hmmm my only issue with the thundercat/thunderace statment is that the thundercat is the european version of the yzf600r which is still in production to this day. The yzf600r and r6 are different animals, even though the yzf600r has the old carb'd r6 motor in it still.
true that adam...
it's the same reason that Kawasaki still has the ZZR 600... which is really just the 2000 ZX6. marketing and trends are strange bedfellows and hindsight, bike genesis, and history are always interesting studies. when the YZF series of Yamahas were being released they were set to replace the FZR line of sportbikes, which at the time, were considered getting to be "too hard core" for the buying public. hence the more upright super-sport-touring riding positions and larger dimensions of these machines.
yet not too many model years later... the YZF's were "replaced" on showroom floors by the R6 and R1 - next genesis motors and technology (no yamaha pun intended) and hardcore take-no-prisoners race replicas that were smaller, lighter, and faster... and blew the YZF's right into the bargain bins.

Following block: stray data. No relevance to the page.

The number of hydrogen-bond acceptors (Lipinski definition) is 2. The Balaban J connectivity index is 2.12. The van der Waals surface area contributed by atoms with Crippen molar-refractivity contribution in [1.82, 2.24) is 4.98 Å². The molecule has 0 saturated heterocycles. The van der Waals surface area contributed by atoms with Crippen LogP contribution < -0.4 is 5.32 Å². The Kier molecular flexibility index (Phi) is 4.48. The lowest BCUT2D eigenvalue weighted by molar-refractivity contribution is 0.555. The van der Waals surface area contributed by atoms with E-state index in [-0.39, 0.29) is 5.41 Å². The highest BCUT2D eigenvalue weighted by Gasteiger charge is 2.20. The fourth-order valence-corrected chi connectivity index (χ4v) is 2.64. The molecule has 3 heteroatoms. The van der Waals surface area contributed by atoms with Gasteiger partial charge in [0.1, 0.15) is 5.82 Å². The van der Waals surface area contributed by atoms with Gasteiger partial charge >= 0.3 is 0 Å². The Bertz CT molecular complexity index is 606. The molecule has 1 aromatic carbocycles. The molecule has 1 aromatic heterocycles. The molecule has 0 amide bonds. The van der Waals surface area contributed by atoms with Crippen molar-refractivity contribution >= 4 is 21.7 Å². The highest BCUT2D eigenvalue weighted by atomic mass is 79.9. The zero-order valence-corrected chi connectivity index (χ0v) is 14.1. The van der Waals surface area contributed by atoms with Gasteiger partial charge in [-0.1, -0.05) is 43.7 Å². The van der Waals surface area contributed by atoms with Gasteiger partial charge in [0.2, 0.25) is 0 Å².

what's next? who knows... but whatever it is... it's ALL good. :laughing
the yzf600r was intro'd in '97 as competitor to the best selling middleweight sportbike at the time, the cbr600 F3. A nice all-rounder with a low cost steel frame, a curb weight of about 480lbs, big fairing, plush seat and a engine tuned for torque. It was alway intended to be the sport touring 600. The R6 intro'd in '99 and changed the 600 class as a viable alterative to 750's. Low weight, 97hp, braced rear swingarm in a small-for-time chassis.
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